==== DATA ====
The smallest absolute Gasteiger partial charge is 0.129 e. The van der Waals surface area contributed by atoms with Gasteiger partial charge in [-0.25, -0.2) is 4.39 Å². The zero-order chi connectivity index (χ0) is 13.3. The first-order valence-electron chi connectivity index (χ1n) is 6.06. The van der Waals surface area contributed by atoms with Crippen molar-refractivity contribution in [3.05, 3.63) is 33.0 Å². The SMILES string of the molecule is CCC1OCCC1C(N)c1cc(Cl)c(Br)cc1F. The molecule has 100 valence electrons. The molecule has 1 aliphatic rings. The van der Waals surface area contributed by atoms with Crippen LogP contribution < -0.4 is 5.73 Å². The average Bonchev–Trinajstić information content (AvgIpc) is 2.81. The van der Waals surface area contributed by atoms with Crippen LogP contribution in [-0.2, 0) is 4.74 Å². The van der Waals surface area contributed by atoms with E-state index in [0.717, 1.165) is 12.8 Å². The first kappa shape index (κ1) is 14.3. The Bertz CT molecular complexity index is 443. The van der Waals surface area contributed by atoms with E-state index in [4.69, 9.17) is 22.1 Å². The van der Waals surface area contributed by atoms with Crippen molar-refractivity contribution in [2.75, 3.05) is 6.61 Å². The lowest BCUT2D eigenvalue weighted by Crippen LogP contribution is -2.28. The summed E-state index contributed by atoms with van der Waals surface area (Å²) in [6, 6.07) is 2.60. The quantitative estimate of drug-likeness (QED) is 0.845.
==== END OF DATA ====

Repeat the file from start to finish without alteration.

The smallest absolute Gasteiger partial charge is 0.129 e. The van der Waals surface area contributed by atoms with Gasteiger partial charge in [-0.25, -0.2) is 4.39 Å². The zero-order chi connectivity index (χ0) is 13.3. The first-order valence-electron chi connectivity index (χ1n) is 6.06. The van der Waals surface area contributed by atoms with Crippen molar-refractivity contribution in [3.05, 3.63) is 33.0 Å². The SMILES string of the molecule is CCC1OCCC1C(N)c1cc(Cl)c(Br)cc1F. The molecule has 100 valence electrons. The molecule has 1 aliphatic rings. The van der Waals surface area contributed by atoms with Crippen LogP contribution < -0.4 is 5.73 Å². The average Bonchev–Trinajstić information content (AvgIpc) is 2.81. The van der Waals surface area contributed by atoms with Crippen LogP contribution in [-0.2, 0) is 4.74 Å². The van der Waals surface area contributed by atoms with E-state index in [0.717, 1.165) is 12.8 Å². The first kappa shape index (κ1) is 14.3. The Bertz CT molecular complexity index is 443. The van der Waals surface area contributed by atoms with E-state index in [4.69, 9.17) is 22.1 Å². The van der Waals surface area contributed by atoms with Crippen molar-refractivity contribution in [2.75, 3.05) is 6.61 Å². The lowest BCUT2D eigenvalue weighted by Crippen LogP contribution is -2.28. The summed E-state index contributed by atoms with van der Waals surface area (Å²) in [6, 6.07) is 2.60. The quantitative estimate of drug-likeness (QED) is 0.845.